I was in need of a laugh, and as I was putting away my DVDs (finally the movers arrived) and as I shelved Young Frankenstein I remembered I wanted to watch it soon for its 40th anniversary. I’m about a month ahead, sue me.
Young Frankenstein is in my top ten, maybe top five, of comedies all time, and is certainly Mel Brooks’ best film (I find Blazing Saddles to be over-rated). He did have a hell of year in 1974, as both films were released in that calendar year. I suspect, though, that Gene Wilder had a lot to do with it. It was his idea, and the story goes that he agreed to appear in Blazing Saddles if Brooks would direct–and not act in–Young Frankenstein.
It is, of course, an affectionate send-up of the Universal Frankenstein pictures of the ’30s and ’40s. They crib bits of all five movies featuring the monster (at one point a villager says “this has happened five times before”) and is filmed with that luminous black and white that was common in old movies. The laboratory equipment used in the original Frankenstein was sitting in the garage of a man named Kenneth Strickfaden, who loaned it to Brooks for his use.
So what makes Young Frankenstein so good? It has a few different levels of comedy, but the most basic can be traced to the kind of slapstick made popular by comedians like Laurel and Hardy and Abbott and Costello. As I watched it again (for perhaps the tenth time) I noted how many times we get the slow burn (like the look Peter Boyle, as the monster, gives when blind hermit Gene Hackman smashes his cup during a toast). There is some vaudeville, mostly from Marty Feldman as Igor (pronounced “eye-gor”), such as when he goes a Groucho voice when Wilder asks him to take the bags “You take the blonde, and I’ll take the one with the turban.”
But overall there is a joyous sense of silliness through the whole thing, anchored in the performance by Wilder, who is unabashedly hammy. I can think of him now, on the platform during the electrical storm, his longish hair whipped by the breeze, wearing ridiculous goggles, shouting, “Life! Give my creature life!” as if we were one of the Booth brothers. The movie, for all its gifts, would be nowhere without his canny performance, which I think is one of the best comic performances ever put on celluloid.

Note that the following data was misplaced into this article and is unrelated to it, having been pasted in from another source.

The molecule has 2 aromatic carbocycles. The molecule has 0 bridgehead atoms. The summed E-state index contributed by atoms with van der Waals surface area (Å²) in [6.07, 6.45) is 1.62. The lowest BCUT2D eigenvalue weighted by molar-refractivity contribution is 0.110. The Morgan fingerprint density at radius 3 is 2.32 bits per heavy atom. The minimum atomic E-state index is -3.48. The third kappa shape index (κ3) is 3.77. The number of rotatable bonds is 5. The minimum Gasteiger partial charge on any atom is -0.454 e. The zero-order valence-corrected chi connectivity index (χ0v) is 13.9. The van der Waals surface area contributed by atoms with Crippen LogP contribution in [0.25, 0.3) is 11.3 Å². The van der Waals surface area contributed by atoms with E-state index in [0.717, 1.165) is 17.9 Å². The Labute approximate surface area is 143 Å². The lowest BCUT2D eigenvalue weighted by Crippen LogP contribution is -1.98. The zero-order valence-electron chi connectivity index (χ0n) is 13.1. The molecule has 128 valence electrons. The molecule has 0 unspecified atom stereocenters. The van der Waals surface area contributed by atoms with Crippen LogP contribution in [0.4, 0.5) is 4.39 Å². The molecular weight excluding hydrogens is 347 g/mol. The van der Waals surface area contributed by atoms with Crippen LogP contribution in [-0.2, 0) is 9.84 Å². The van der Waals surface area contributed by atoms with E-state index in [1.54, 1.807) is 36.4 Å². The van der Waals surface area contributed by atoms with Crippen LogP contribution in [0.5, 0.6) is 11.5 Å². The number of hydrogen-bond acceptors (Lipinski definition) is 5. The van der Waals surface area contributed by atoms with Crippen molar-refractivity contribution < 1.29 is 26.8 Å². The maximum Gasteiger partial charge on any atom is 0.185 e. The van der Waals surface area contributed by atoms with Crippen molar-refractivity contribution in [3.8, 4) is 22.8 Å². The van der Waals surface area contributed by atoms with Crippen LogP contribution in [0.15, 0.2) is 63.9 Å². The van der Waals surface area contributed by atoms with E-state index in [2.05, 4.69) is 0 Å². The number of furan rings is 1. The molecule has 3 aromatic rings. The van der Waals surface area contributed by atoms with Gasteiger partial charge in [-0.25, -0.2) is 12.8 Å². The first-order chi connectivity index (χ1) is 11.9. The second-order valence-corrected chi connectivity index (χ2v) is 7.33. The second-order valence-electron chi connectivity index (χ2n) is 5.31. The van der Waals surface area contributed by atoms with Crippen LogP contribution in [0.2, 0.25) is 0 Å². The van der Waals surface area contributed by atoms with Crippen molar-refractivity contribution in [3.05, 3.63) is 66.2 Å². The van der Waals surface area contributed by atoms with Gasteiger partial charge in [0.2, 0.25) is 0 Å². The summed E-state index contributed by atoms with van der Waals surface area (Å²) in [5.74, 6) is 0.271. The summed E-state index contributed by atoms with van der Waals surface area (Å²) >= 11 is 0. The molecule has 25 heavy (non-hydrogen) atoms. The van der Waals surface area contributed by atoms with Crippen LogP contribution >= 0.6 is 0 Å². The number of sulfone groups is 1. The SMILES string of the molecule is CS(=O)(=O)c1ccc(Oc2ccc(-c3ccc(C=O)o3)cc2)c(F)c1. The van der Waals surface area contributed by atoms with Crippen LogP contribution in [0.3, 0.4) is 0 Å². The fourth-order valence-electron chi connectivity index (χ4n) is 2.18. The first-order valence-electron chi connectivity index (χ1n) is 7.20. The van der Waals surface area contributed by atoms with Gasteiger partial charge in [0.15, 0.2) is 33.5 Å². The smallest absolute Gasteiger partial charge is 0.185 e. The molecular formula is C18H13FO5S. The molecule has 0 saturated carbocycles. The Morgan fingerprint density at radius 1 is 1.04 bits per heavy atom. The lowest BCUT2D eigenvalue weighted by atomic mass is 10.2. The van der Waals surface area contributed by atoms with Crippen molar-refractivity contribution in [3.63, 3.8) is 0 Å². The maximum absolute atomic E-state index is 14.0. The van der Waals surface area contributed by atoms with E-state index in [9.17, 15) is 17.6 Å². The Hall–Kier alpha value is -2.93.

But more silliness–this film actually gets away with dick jokes, “He must have a tremendous schwanzstugger” (not sure of the spelling) and the way Madeline Kahn says, “Oh my god!” when the monsters drops his trousers (it so wistful watching Kahn, who was taken from us much too soon–she’s one of the great comediennes who ever lived). And really, “Wow, what knockers!” while Wilder is holding Teri Garr, her breasts in his face? I might have written that line and thought it was too juvenile, but smarter heads prevailed.
Young Frankenstein is full of set pieces and performances that are too numerous to catalog, but some of my favorites: the sad little Liam Dunn wheeled in as a medical school volunteer; when Wilder and Feldman are digging up a grave, and Feldman says, “Could be worse, could be raining,” and a deluge immediately starts; “Abby Normal;” “Sed-a-give;” the entire Boyle/Hackman scene, which stands on its own as one of the greatest few minutes of comedy ever; Kenneth Mars using a German accent so thick even the villagers can’t understand him; “Put the candle back!” The most famous scene is probably the “Puttin’ on the Ritz” number, which is another few minutes of comic legend.
Even after so many viewings Young Frankenstein does not fail to amuse me. Wilder, though he may originated the idea, did need Brooks as a director, as the films Wilder would subsequently direct never approached the greatness of this film (I did get a great kick out of The Adventures of Sherlock Holmes’ Smarter Brother) when I was teen but I doubt it would hold up. Young Frankenstein was, and remains, comic alchemy.